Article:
Remembering the Storm
Anniversary of a Victorious Crime
In the early morning hours of Aug. 4, 1995, on the heels of an incessant artillery and air bombardment, some 200,000 Croatian troops moved in to “liberate” Krajina, a stretch of mountains inhabited by Serbs who had rejected Croatia’s secession from Yugoslavia four years prior. Overrunning the token UN observation posts, the U.S.-trained Croatian army quickly overwhelmed localized Serb resistance. President Franjo Tudjman declared Aug. 5, the day Croat troops entered the Serb capital of Knin, a national holiday: “Homeland Thanksgiving Day.” By Aug. 7, the “Republic of Serb Krajina” was no longer in existence.
A grand celebration is scheduled for tomorrow in Knin. Prime Minister Ivo Sanader, the late Tudjman’s political heir, will no doubt give a rousing patriotic speech, glorifying Croatia’s “defenders from Serbian aggression.” Some mainstream media will report that the offensive resulted in civilian casualties, and that one high-ranking Croatian general, Ante Gotovina, is a fugitive from war crimes charges at the Hague Inquisition. And that will be the end of it. Dwelling on “Operation Storm” (Oluja) serves no purpose in the official narrative of the Balkans wars. Its victims are that narrative’s principal villains, so their suffering must be suppressed. The victors, on the other hand, are no longer useful to the Empire. “Storm” is something Washington would like to forget. Serbs and Croats don’t have that luxury.
The area of Krajina was for several centuries the borderland between the Hapsburg and Ottoman empires, a buffer zone that protected the inner Hapsburg lands from Turkish raids. It was populated largely by Orthodox Serbs, who had fled Ottoman persecution, and who became frontiersmen for the Hapsburgs in exchange for land and liberty. By the 19th century, the Ottoman Turks were in retreat; the new danger to the Hapsburg Empire was Slavic nationalism. Vienna turned on its frontiersmen, encouraging conflict between the Orthodox Serbs and the Catholic Croats, who became its staunchest supporters. Vienna’s Serbophobia eventually led Austria-Hungary into a fatal conflict that destroyed much of European civilization.
It also nurtured the hatred that would explode in 1941 as the vicious Ustasha genocide. These homegrown Croatian Nazis, led by Ante Pavelic, set out to destroy the “race of slaves” (A. Starcevic) with ruthless abandon, but ran out of time. Still, by 1945 they had killed anywhere between half a million and 750,000 Serbs.
With the end of communism in 1990, Franjo Tudjman and his Croatian Democratic Union (HDZ) brought a revival of Pavelic’s symbols and vocabulary. Some of the top supporters of the HDZ were Ustasha émigrés. Tudjman himself expressed relief that his wife was “neither Serb nor Jewish.” Tudjman’s constitutional reform redefined the republic as a nation-state of Croats, with Serbs as an ethnic minority. When Tudjman’s government declared independence from the Yugoslav federation in 1991, most Serbs saw 1941 all over again. This – and not some imaginary “aggression” from Serbia – was the root of their “rebellion,” and the genesis of the Krajina Republic. After several months of bitter fighting, marked by massacres, ambushes, and the most vitriolic propaganda, the UN brokered an armistice. The so-called Vance Plan envisioned four “protected areas,” with a Serb majority, whose eventual status would be resolved through negotiations.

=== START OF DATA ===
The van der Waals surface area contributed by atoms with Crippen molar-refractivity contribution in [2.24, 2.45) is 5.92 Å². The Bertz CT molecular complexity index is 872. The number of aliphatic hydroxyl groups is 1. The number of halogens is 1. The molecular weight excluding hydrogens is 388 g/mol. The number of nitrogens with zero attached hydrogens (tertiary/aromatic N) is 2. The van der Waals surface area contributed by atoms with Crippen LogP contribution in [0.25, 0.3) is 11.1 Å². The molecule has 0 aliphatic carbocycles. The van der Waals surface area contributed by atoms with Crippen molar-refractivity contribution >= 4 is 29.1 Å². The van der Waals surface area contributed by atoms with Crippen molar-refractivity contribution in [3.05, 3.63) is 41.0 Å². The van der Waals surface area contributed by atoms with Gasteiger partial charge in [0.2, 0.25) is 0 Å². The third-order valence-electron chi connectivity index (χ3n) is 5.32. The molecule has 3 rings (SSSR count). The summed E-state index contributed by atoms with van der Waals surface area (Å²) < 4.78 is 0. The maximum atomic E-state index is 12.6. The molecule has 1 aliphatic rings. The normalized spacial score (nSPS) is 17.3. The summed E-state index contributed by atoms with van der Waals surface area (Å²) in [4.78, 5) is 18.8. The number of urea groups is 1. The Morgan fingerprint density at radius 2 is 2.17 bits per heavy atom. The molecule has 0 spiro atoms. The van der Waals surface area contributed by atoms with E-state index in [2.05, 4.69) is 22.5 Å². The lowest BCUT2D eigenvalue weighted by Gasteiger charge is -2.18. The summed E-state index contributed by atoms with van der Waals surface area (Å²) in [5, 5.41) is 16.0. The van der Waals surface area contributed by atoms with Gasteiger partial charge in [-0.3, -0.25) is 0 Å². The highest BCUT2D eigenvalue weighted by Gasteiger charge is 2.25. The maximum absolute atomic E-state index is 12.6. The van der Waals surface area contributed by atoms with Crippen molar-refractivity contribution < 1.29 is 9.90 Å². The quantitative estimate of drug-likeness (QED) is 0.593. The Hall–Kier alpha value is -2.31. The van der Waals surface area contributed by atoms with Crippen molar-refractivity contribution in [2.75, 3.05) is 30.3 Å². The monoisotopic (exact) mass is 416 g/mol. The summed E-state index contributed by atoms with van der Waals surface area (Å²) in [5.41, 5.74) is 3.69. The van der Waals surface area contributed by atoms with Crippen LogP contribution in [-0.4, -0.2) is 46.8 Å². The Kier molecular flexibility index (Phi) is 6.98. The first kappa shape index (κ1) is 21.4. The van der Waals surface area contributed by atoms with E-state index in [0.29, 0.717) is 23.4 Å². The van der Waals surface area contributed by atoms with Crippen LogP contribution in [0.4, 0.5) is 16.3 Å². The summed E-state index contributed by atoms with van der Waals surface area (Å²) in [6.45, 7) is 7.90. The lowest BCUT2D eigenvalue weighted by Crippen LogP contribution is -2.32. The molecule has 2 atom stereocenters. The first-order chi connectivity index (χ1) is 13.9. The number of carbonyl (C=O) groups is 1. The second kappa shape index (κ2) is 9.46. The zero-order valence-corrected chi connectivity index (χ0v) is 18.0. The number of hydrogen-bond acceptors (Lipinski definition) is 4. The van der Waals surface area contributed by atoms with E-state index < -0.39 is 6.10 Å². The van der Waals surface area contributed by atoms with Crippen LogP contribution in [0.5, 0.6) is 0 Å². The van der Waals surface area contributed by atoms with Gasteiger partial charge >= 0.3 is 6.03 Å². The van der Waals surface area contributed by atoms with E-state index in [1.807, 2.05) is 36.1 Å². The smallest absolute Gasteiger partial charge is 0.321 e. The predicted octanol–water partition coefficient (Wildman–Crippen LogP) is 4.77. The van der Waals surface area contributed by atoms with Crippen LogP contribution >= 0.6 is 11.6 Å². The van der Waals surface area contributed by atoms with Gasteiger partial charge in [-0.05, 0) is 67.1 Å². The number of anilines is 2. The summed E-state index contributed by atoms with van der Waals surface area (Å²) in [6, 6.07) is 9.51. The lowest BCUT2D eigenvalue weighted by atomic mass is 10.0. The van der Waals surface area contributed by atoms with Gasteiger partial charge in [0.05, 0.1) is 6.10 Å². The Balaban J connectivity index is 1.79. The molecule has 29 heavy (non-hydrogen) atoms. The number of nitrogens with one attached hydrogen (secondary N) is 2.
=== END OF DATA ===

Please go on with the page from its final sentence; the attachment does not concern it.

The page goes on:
Over the next three years, Tudjman’s government feverishly prepared for war, training its troops on the battlefields of Bosnia and staging quick, limited offensives at the strategic edges of UN-protected areas (most infamous being the Medak Pocket attack in 1993). Although enjoying political, diplomatic, and even military support from Vienna and Berlin since 1991, it was only when it got Washington’s support that Zagreb was ready – and able – to strike. “Retired” American officers, working for government contractor MPRI, claimed to teach Croat officers “democracy” and “human rights.” The events of May and August 1995 would demonstrate MPRI’s definitions of both.
"Dick: We ‘hired’ these guys to be our junkyard dogs because we were desperate. We need to try to ‘control’ them. But it is no time to get squeamish about things."
– To End a War, Chapter 6
US envoy to the Balkans Richard Holbrooke thus described the note slipped to him by Ambassador Robert Frasure, during a meeting with Croatian officials in 1995. Holbrooke’s own account of how the U.S. officially condemned Croatian attacks even as he was meeting with Tudjman and telling him which cities to take, suggests he was hardly “squeamish” about using Croats to fight what he – and hundreds of advocacy journalists, lobbyists, and policymakers – had termed “Serb aggression.”